I could go on and on here, but I think I should try to wrap up with the moral of the story. So here it is, conservatives: you have been helped by government. Chances are, you have been greatly helped by government. If your family was, like most American families, not in the middle class in the 1930s but in the middle class by the 1960s, then you probably received more government welfare—in the form of subsidized education, subsidized home mortgages, employment funded in some way by government contracts, and massive investments in transportation and suburban infrastructure—than anyone currently on TANF (Temporary Assistance of Need Families) could ever dream of.

Which is fine! It’s great! It’s allowed you to have new opportunities and find new success, and that’s a really good thing. But now that you have that success, you can’t pull up the drawbridge behind you. You can’t kick the public assistance ladder down after you climbed up it, and then claim you flew up there all by yourself. And you sure as heck can’t go around ranting about how we need to destroy all the other ladders in the country because they’re keeping the American people weak and dependent.

Or at least if you do, you should try to be a little less obvious about how dishonest you’re being.


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Aaron, you do realize that people pay into Medicare, correct?

Comment #1 by Independent One on 2012 08 31

When Barry obama made those comments,

When you put them into context of who he was
Speaking to, it's pretty clear he was pandering
To his demographic base( the way he sets most policy)

And the division this creates in society .

The class warfare

He's a president in the gutter , Chicago style

Putting his own political future ahead of all ericans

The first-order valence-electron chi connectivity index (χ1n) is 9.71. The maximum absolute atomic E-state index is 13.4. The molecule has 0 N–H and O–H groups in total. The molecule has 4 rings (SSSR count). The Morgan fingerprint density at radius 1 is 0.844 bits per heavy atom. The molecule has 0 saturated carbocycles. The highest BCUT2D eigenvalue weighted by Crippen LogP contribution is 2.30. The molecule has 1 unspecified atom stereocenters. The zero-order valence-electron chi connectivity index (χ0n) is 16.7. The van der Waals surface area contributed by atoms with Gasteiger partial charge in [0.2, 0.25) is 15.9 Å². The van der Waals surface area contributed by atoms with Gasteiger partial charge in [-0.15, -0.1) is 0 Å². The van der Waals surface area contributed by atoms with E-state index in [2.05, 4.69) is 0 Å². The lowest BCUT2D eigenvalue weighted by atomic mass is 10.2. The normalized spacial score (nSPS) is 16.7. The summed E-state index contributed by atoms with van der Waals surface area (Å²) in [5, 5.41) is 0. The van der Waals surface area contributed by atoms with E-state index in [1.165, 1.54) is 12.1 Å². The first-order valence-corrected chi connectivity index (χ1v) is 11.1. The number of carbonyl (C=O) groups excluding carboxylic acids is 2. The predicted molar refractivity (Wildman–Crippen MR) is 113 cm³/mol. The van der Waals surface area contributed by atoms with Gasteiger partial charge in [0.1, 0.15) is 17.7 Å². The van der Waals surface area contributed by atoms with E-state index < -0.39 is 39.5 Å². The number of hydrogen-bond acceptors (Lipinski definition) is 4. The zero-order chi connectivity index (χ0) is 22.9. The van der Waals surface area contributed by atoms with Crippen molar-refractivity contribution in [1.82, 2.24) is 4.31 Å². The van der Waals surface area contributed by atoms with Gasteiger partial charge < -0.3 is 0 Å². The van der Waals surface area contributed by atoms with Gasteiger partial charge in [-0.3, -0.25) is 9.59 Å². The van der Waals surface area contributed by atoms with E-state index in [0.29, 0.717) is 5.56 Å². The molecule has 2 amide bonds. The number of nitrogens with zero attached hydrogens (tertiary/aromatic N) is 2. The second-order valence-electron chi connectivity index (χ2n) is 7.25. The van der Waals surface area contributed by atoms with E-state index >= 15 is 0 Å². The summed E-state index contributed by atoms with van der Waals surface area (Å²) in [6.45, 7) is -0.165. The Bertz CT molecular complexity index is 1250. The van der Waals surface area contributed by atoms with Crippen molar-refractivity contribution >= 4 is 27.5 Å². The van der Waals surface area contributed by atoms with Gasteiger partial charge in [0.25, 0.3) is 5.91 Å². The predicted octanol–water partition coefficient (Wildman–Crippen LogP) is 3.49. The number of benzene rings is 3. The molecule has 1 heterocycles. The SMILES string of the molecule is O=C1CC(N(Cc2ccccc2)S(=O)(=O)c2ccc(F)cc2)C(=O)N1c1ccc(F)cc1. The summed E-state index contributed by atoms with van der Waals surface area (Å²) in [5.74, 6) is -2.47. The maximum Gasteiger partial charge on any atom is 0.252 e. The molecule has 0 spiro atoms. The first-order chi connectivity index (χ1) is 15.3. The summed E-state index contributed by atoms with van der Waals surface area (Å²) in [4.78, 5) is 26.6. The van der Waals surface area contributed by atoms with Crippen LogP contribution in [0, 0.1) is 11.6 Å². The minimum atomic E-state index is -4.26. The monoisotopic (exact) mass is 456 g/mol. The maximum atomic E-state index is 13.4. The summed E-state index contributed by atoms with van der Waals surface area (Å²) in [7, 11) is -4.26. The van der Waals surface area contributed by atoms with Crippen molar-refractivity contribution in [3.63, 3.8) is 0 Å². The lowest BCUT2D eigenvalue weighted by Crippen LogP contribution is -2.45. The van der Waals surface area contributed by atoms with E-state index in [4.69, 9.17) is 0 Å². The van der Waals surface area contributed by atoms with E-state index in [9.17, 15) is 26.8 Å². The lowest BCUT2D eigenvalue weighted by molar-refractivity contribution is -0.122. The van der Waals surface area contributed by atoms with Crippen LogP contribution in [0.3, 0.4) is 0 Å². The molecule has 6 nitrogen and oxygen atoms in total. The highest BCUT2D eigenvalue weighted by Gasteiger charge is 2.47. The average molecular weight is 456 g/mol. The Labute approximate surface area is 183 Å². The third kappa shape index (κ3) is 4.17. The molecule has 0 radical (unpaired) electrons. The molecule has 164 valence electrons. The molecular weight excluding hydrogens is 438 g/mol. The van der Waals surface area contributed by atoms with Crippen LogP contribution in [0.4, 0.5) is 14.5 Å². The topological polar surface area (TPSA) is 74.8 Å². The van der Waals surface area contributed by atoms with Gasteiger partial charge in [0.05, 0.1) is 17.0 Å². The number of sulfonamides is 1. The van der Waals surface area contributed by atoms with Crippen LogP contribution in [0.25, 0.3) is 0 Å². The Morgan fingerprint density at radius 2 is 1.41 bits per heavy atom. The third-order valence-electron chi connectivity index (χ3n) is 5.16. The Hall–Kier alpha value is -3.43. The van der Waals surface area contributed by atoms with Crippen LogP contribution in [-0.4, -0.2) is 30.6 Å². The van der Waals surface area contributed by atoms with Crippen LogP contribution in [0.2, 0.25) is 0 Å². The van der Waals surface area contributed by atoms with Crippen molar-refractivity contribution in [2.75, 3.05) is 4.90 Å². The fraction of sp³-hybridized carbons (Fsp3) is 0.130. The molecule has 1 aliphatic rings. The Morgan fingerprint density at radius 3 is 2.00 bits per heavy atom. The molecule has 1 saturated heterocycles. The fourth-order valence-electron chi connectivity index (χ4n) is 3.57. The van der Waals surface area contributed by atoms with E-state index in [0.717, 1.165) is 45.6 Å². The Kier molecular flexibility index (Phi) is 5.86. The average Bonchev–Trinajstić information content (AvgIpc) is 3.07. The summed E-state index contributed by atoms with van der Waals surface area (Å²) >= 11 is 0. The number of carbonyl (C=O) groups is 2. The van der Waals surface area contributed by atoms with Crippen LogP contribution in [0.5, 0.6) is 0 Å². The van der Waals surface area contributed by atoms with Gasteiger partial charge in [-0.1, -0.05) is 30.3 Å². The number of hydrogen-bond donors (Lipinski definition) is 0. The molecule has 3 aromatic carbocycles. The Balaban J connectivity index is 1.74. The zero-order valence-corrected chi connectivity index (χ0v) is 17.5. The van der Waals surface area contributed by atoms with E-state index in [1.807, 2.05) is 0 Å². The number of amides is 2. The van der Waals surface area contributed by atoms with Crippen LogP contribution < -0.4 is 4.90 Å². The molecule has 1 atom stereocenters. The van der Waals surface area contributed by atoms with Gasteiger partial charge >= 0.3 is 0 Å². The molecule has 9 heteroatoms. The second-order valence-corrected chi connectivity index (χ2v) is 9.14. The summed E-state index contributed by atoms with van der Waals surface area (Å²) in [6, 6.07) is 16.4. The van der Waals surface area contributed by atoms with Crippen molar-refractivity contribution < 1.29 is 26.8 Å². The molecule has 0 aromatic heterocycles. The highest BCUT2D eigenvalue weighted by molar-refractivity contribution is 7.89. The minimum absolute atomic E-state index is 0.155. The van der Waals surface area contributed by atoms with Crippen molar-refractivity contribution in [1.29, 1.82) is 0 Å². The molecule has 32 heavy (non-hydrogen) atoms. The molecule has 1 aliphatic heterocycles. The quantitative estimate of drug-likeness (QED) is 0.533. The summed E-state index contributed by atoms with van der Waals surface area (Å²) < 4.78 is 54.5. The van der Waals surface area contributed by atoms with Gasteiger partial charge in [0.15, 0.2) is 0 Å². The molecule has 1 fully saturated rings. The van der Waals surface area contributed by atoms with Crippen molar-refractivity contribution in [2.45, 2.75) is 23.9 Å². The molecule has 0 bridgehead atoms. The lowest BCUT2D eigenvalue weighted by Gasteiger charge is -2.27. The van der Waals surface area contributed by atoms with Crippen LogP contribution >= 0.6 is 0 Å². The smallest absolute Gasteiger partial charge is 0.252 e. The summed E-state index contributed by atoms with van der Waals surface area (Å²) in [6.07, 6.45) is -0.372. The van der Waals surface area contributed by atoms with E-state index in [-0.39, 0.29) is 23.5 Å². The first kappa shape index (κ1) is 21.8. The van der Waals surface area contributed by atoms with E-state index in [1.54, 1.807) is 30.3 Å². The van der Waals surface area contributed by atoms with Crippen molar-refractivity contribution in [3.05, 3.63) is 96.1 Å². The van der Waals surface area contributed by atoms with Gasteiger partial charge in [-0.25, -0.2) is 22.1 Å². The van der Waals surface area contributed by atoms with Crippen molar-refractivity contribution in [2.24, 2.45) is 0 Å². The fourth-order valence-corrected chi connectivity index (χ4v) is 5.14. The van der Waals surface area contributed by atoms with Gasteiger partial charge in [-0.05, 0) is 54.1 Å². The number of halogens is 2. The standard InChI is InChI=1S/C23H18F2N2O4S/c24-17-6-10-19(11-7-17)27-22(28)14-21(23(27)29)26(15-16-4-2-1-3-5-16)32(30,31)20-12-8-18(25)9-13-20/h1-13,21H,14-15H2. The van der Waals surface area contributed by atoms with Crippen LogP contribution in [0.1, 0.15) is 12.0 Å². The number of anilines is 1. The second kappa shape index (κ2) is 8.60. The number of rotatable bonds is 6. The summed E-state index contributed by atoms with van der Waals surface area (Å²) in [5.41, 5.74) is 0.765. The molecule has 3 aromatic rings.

He really has no shame. No sense of the country
Or the presidency

Comment #2 by jon paycheck on 2012 08 31

The author of this article obviously just doesn't get it. It's okay, just keep your lips planted firmly on Obama's rear end and see how far that gets you in life.....

Comment #3 by Russ Hryzan on 2012 08 31

Aaron. You ought to speak with some republicans so you get a better of what they really believe. This statement is just false and nothing but a predjudiced blanket assusation against millions of voters:

"The core of most conservative arguments is that government is bad, that real Americans never use it for help, so in conclusion it’s unfair for anyone else to get supported by the government."

Nearly all Republicans (including Romney and Ryan) do not claim that all "goverment is bad." More accurately, they say that an ever-expanding, high-cost, intrusive and inefficient government is bad.

Nearly all Republicans are in favor of helping needy US citizens with tax-funded programs. More accurately, they are opposed to giving hand-outs to non-citizens, and to creating a class of welfare "slaves" that are encouraged to spend their life in that demeaning lifestyle. Republicans actually have pretty large and generous hearts when it comes to supporting people who have truly fallen on hard times, veterans who need better treatment than they are getting from the current administration, and people who want to find jobs -- creating those jobs is what most Republicans undertand MUST happen if you really want to lift people permanently out of poverty.

Comment #4 by Captain Blacksocks on 2012 08 31

Also...i hope the media-type dems like Aaron stick with the message that America's small business owners "did not build that." Everytime that gets published, a whole bunch of hard-working voters switch from undecided to decided...for Romney/Ryan. Please Aaron, keep on writing and please syndicate your views nationally.

Comment #5 by Captain Blacksocks on 2012 08 31

Speaking of falsehoods, the photo above is a (poor) photoshop job.

Comment #6 by Jim Atchison on 2012 08 31

Thank you captain....

You are 100 percent correct

There are many sincere, giving conservatives that
Help people by writing out their own check as opposed
To many on the left that don't spend their own money
But love to spend government money.

Comment #7 by jon paycheck on 2012 08 31

M. Regunberg: like most liberals, you are good at presenting the one side of a story that suits your point of view. Stories have two sides, however, and it might be useful to look at the other sides of two of your examples. First of all, businesspeople whose goods travel on roads are also taxpayers. In fact, they pay both personal and corporate taxes in many cases. The other example relates to the GI Bill. That was for GI's. What a shock! But that means that Gov. Christie's father had served in the military, and had deserved his GI Bill money. It would be nice if you liberals acknowledged some of the other aspects of the things that you present. Just to be "Fair and Balanced."

Comment #8 by Michael Trenn on 2012 08 31